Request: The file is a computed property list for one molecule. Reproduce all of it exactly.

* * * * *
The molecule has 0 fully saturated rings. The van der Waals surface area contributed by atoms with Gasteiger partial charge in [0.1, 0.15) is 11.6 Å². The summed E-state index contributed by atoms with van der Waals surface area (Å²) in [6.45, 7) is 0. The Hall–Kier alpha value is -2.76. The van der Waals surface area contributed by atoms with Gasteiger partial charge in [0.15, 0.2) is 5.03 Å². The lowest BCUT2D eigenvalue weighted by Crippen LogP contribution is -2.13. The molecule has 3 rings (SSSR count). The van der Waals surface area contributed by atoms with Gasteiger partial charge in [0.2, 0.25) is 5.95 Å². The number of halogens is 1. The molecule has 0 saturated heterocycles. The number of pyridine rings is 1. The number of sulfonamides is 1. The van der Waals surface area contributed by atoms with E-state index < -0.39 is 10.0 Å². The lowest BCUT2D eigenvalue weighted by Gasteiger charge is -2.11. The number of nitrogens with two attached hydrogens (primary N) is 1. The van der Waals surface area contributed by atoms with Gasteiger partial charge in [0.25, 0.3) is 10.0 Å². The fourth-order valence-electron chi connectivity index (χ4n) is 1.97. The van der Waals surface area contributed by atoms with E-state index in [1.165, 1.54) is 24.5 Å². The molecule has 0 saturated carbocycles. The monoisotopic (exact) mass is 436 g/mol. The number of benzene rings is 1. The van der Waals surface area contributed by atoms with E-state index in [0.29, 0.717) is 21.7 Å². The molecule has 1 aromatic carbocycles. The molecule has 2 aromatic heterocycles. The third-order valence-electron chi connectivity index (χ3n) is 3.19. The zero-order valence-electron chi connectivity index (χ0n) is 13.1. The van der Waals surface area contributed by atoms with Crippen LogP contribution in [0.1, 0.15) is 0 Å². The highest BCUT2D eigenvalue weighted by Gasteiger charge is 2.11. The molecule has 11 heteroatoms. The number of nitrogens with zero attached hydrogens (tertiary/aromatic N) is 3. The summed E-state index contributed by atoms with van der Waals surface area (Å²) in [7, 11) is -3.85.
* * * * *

The molecule has 0 fully saturated rings. The van der Waals surface area contributed by atoms with Gasteiger partial charge in [0.1, 0.15) is 11.6 Å². The summed E-state index contributed by atoms with van der Waals surface area (Å²) in [6.45, 7) is 0. The Hall–Kier alpha value is -2.76. The van der Waals surface area contributed by atoms with Gasteiger partial charge in [0.15, 0.2) is 5.03 Å². The lowest BCUT2D eigenvalue weighted by Crippen LogP contribution is -2.13. The molecule has 3 rings (SSSR count). The van der Waals surface area contributed by atoms with Gasteiger partial charge in [0.2, 0.25) is 5.95 Å². The number of halogens is 1. The molecule has 0 saturated heterocycles. The number of pyridine rings is 1. The number of sulfonamides is 1. The van der Waals surface area contributed by atoms with E-state index < -0.39 is 10.0 Å². The lowest BCUT2D eigenvalue weighted by Gasteiger charge is -2.11. The number of nitrogens with two attached hydrogens (primary N) is 1. The van der Waals surface area contributed by atoms with Gasteiger partial charge in [0.25, 0.3) is 10.0 Å². The fourth-order valence-electron chi connectivity index (χ4n) is 1.97. The van der Waals surface area contributed by atoms with E-state index in [1.165, 1.54) is 24.5 Å². The molecule has 0 saturated carbocycles. The monoisotopic (exact) mass is 436 g/mol. The number of benzene rings is 1. The van der Waals surface area contributed by atoms with E-state index in [0.29, 0.717) is 21.7 Å². The molecule has 1 aromatic carbocycles. The molecule has 2 aromatic heterocycles. The third-order valence-electron chi connectivity index (χ3n) is 3.19. The zero-order valence-electron chi connectivity index (χ0n) is 13.1. The van der Waals surface area contributed by atoms with Crippen LogP contribution in [0.1, 0.15) is 0 Å². The highest BCUT2D eigenvalue weighted by Gasteiger charge is 2.11. The molecule has 11 heteroatoms. The number of nitrogens with zero attached hydrogens (tertiary/aromatic N) is 3. The summed E-state index contributed by atoms with van der Waals surface area (Å²) in [7, 11) is -3.85.